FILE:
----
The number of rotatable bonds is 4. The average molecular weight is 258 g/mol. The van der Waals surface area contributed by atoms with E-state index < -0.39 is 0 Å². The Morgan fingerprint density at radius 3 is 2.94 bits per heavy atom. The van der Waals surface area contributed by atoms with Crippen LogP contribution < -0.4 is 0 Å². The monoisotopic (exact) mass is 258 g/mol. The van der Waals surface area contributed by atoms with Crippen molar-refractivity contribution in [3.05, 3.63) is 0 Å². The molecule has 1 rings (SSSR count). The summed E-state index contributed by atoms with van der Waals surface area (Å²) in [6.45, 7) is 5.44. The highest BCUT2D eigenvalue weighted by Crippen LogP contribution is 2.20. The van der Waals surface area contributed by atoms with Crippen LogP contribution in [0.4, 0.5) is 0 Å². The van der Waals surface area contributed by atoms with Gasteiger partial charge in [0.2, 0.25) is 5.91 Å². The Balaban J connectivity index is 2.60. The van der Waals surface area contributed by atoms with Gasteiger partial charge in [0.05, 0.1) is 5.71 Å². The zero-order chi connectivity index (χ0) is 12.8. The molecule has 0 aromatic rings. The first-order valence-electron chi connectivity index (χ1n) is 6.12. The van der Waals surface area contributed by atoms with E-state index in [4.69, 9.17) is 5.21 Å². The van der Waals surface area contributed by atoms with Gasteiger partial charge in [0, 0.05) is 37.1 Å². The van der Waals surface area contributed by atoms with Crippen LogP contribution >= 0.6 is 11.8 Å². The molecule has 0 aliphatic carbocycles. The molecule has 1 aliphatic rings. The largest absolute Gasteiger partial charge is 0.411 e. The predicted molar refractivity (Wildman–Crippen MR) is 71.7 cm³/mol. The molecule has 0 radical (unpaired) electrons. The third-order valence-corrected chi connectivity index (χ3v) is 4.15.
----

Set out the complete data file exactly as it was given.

The number of rotatable bonds is 4. The average molecular weight is 258 g/mol. The van der Waals surface area contributed by atoms with E-state index < -0.39 is 0 Å². The Morgan fingerprint density at radius 3 is 2.94 bits per heavy atom. The van der Waals surface area contributed by atoms with Crippen LogP contribution < -0.4 is 0 Å². The monoisotopic (exact) mass is 258 g/mol. The van der Waals surface area contributed by atoms with Crippen molar-refractivity contribution in [3.05, 3.63) is 0 Å². The molecule has 1 rings (SSSR count). The summed E-state index contributed by atoms with van der Waals surface area (Å²) in [6.45, 7) is 5.44. The highest BCUT2D eigenvalue weighted by Crippen LogP contribution is 2.20. The van der Waals surface area contributed by atoms with Crippen LogP contribution in [0.4, 0.5) is 0 Å². The van der Waals surface area contributed by atoms with Gasteiger partial charge in [0.2, 0.25) is 5.91 Å². The Balaban J connectivity index is 2.60. The van der Waals surface area contributed by atoms with Gasteiger partial charge in [0.05, 0.1) is 5.71 Å². The zero-order chi connectivity index (χ0) is 12.8. The molecule has 0 aromatic rings. The first-order valence-electron chi connectivity index (χ1n) is 6.12. The van der Waals surface area contributed by atoms with E-state index in [4.69, 9.17) is 5.21 Å². The van der Waals surface area contributed by atoms with Gasteiger partial charge in [0, 0.05) is 37.1 Å². The van der Waals surface area contributed by atoms with Crippen LogP contribution >= 0.6 is 11.8 Å². The molecule has 0 aliphatic carbocycles. The molecule has 1 aliphatic rings. The largest absolute Gasteiger partial charge is 0.411 e. The predicted molar refractivity (Wildman–Crippen MR) is 71.7 cm³/mol. The molecule has 0 radical (unpaired) electrons. The third-order valence-corrected chi connectivity index (χ3v) is 4.15.